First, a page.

I have handled hundreds of adoptions including: designated adoptions from birth parents, agency assisted adoptions, assisted birth adoptions and/or surrogate birth adoptions, step parent adoptions, single parent adoptions, multi-state adoptions, guardianship adoptions, custodial adoptions, relative adoptions, international adoptions and adult adoptions, along the front range and in the mountain areas.
Frequently asked questions:
Should I try to do my own adoption?
Many folks successfully complete their own adoption without an attorney. However, in my experience, there are typically unique circumstances which are better handled by an experienced attorney. This is one area of your life where you don’t want to make a mistake or make a mess which costs more to clean up than it would have cost to get the professional to do the work in the first place. If you feel comfortable wiring your own house or changing your own timing belts on your car, you are probably confident enough to work through your own adoption. If there is doubt as to your understanding or confidence, you will probably be more comfortable hiring an attorney. Most attorneys will accept split payments so the proceeding is easy on your pocketbook and results in added peace of mind.
What are the typical costs and legal expenses for an adoption?
The current costs of filing an adoption in Colorado are: $167.00, with an additional cost of $20.00 for a certified copy of your adoption decree (the official court document evidencing the adoption). You will usually want a new birth certificate, for which Colorado Department of Vital Statistics charges $37.50. These costs change often as the state changes its own costs.
The usual attorney fees for doing all the paperwork, conducting the court hearing, assuring service of necessary papers upon interested parties, providing the decree and applying for and obtaining the new birth certificate will range from $650.00, in an agency adoption, to $750.00 for a typical step parent, designated adoptive family or kinship adoption, or may be hourly at $250/hour for a seriously contested adoption, i.e. one where one or both birthparents are contesting the termination of rights and the child’s availability for adoption. Any travel time to outlying areas is charged at $75/hour, each way. I usually require ½ of the projected fees and costs to be paid when the petition is filed and the remainder to be paid at the hearing. This makes it much easier on the client’s pocketbook.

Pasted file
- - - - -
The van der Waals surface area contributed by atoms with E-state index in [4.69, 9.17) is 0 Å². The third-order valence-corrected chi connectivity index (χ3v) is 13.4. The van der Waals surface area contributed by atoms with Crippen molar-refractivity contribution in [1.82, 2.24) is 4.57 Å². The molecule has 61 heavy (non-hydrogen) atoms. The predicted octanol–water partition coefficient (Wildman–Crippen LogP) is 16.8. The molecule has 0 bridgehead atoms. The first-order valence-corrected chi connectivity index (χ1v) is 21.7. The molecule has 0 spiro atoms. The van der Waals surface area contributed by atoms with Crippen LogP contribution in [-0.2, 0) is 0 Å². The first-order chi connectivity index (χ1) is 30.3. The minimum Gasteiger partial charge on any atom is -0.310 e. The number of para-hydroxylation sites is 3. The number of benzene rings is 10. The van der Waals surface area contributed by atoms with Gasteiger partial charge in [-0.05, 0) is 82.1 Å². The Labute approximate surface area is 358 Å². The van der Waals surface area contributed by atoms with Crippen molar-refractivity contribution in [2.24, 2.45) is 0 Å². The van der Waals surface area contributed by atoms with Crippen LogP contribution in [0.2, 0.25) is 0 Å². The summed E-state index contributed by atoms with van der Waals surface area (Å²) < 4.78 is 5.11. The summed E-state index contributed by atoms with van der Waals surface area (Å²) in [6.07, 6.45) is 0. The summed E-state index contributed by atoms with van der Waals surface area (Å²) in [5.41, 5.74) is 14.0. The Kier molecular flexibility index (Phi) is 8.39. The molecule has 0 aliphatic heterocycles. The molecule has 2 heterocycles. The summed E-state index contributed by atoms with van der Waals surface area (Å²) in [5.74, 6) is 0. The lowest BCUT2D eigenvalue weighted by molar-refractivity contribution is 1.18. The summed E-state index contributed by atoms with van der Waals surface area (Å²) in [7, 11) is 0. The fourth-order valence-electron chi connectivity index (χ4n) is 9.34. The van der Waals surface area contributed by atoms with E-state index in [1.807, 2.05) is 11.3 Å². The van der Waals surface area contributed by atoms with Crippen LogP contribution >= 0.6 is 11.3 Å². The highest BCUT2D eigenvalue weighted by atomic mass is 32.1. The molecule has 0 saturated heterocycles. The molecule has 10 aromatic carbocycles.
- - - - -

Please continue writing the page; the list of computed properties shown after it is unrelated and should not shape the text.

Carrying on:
What must be done to adopt a child from another state?
Usually, there must be a valid custody arrangement under the laws of the other state, a valid interstate compact agreement allowing the child to be transferred to Colorado and a valid termination of parental rights, before the child is available for adoption in Colorado.
Can I adopt my step children who were born in another country?
Should I get a domestic decree recognizing a foreign adoption of a child?
Can an adoption proceed where the birth parent/s cannot be located?
Are there ways to complete an assisted reproduction agreement and terminate the natural parent’s rights and make the contracting parent fully legally empowered as the parent of the child?
Must I have the birth parents’ consent to proceed with an adoption?
Not in many circumstances, particularly in situations where a birth parent has abandoned (for one year) parental rights and/or responsibilities concerning the child.
Is there an historical criminal records check of potentially adopting parents?
Yes, particularly relative to violence or abuse.
How long does it take to do the adoption?
Typically, it will take 1-2 weeks to get the petition back and get it filed. Once all the required court documentation is filed, a hearing will be applied for and most of the courts along the front range are setting 6-8 weeks out. The decree will be obtained at the hearing and the birth certificate applied for. Colorado takes about 3 weeks to return a new birth certificate. If the birth certificate comes from another state it may take longer, depending upon that state’s backlog.